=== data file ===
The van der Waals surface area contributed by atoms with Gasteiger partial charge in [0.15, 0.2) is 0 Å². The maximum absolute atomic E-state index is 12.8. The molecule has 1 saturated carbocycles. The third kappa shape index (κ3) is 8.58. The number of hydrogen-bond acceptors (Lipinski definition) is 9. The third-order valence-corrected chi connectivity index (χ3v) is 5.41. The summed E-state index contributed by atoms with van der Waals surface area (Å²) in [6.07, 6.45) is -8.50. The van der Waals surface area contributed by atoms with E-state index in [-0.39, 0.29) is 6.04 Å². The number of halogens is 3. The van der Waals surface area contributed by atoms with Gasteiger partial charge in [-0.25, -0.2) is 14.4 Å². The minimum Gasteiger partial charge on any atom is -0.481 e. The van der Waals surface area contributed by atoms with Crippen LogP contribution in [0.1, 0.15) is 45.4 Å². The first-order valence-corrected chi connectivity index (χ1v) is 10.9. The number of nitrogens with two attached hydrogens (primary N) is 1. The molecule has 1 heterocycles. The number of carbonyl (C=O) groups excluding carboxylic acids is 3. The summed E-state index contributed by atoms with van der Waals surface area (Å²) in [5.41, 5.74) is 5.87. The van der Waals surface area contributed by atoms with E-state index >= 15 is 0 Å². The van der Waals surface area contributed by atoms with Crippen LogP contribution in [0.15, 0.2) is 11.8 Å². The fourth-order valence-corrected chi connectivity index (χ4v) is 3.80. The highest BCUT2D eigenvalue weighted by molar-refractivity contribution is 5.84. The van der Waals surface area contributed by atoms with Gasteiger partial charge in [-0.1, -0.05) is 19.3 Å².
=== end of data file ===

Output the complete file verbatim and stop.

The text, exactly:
The van der Waals surface area contributed by atoms with Gasteiger partial charge in [0.15, 0.2) is 0 Å². The maximum absolute atomic E-state index is 12.8. The molecule has 1 saturated carbocycles. The third kappa shape index (κ3) is 8.58. The number of hydrogen-bond acceptors (Lipinski definition) is 9. The third-order valence-corrected chi connectivity index (χ3v) is 5.41. The summed E-state index contributed by atoms with van der Waals surface area (Å²) in [6.07, 6.45) is -8.50. The van der Waals surface area contributed by atoms with E-state index in [-0.39, 0.29) is 6.04 Å². The number of halogens is 3. The van der Waals surface area contributed by atoms with Gasteiger partial charge in [-0.25, -0.2) is 14.4 Å². The minimum Gasteiger partial charge on any atom is -0.481 e. The van der Waals surface area contributed by atoms with Crippen LogP contribution in [0.1, 0.15) is 45.4 Å². The first-order valence-corrected chi connectivity index (χ1v) is 10.9. The number of nitrogens with two attached hydrogens (primary N) is 1. The molecule has 1 heterocycles. The number of carbonyl (C=O) groups excluding carboxylic acids is 3. The summed E-state index contributed by atoms with van der Waals surface area (Å²) in [5.41, 5.74) is 5.87. The van der Waals surface area contributed by atoms with E-state index >= 15 is 0 Å². The van der Waals surface area contributed by atoms with Crippen LogP contribution in [0.15, 0.2) is 11.8 Å². The fourth-order valence-corrected chi connectivity index (χ4v) is 3.80. The highest BCUT2D eigenvalue weighted by molar-refractivity contribution is 5.84. The van der Waals surface area contributed by atoms with Gasteiger partial charge in [-0.1, -0.05) is 19.3 Å².